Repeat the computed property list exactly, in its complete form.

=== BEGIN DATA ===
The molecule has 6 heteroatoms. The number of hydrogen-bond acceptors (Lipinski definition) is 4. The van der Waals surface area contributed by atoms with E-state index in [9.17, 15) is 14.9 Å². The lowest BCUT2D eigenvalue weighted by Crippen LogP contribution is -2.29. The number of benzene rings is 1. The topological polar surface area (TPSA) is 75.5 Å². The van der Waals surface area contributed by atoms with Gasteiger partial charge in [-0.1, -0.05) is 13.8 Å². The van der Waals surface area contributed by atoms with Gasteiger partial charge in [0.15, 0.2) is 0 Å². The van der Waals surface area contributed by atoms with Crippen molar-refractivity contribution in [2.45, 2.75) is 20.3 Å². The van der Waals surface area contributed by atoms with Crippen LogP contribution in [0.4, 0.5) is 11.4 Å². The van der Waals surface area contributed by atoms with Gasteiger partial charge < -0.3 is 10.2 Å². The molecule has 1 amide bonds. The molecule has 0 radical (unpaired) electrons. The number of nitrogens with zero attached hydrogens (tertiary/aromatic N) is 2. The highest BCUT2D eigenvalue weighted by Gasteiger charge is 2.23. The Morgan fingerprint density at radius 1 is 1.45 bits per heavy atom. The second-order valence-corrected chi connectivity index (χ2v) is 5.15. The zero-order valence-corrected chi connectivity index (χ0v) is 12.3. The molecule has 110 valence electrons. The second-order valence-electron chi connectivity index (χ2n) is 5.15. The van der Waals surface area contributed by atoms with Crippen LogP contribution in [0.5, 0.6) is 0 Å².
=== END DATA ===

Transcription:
The molecule has 6 heteroatoms. The number of hydrogen-bond acceptors (Lipinski definition) is 4. The van der Waals surface area contributed by atoms with E-state index in [9.17, 15) is 14.9 Å². The lowest BCUT2D eigenvalue weighted by Crippen LogP contribution is -2.29. The number of benzene rings is 1. The topological polar surface area (TPSA) is 75.5 Å². The van der Waals surface area contributed by atoms with Gasteiger partial charge in [-0.1, -0.05) is 13.8 Å². The van der Waals surface area contributed by atoms with Gasteiger partial charge in [0.15, 0.2) is 0 Å². The van der Waals surface area contributed by atoms with Crippen molar-refractivity contribution in [2.45, 2.75) is 20.3 Å². The van der Waals surface area contributed by atoms with Crippen LogP contribution in [0.4, 0.5) is 11.4 Å². The van der Waals surface area contributed by atoms with Gasteiger partial charge < -0.3 is 10.2 Å². The molecule has 1 amide bonds. The molecule has 0 radical (unpaired) electrons. The number of nitrogens with zero attached hydrogens (tertiary/aromatic N) is 2. The highest BCUT2D eigenvalue weighted by Gasteiger charge is 2.23. The Morgan fingerprint density at radius 1 is 1.45 bits per heavy atom. The second-order valence-corrected chi connectivity index (χ2v) is 5.15. The zero-order valence-corrected chi connectivity index (χ0v) is 12.3. The molecule has 110 valence electrons. The second-order valence-electron chi connectivity index (χ2n) is 5.15. The van der Waals surface area contributed by atoms with Crippen LogP contribution in [0.5, 0.6) is 0 Å².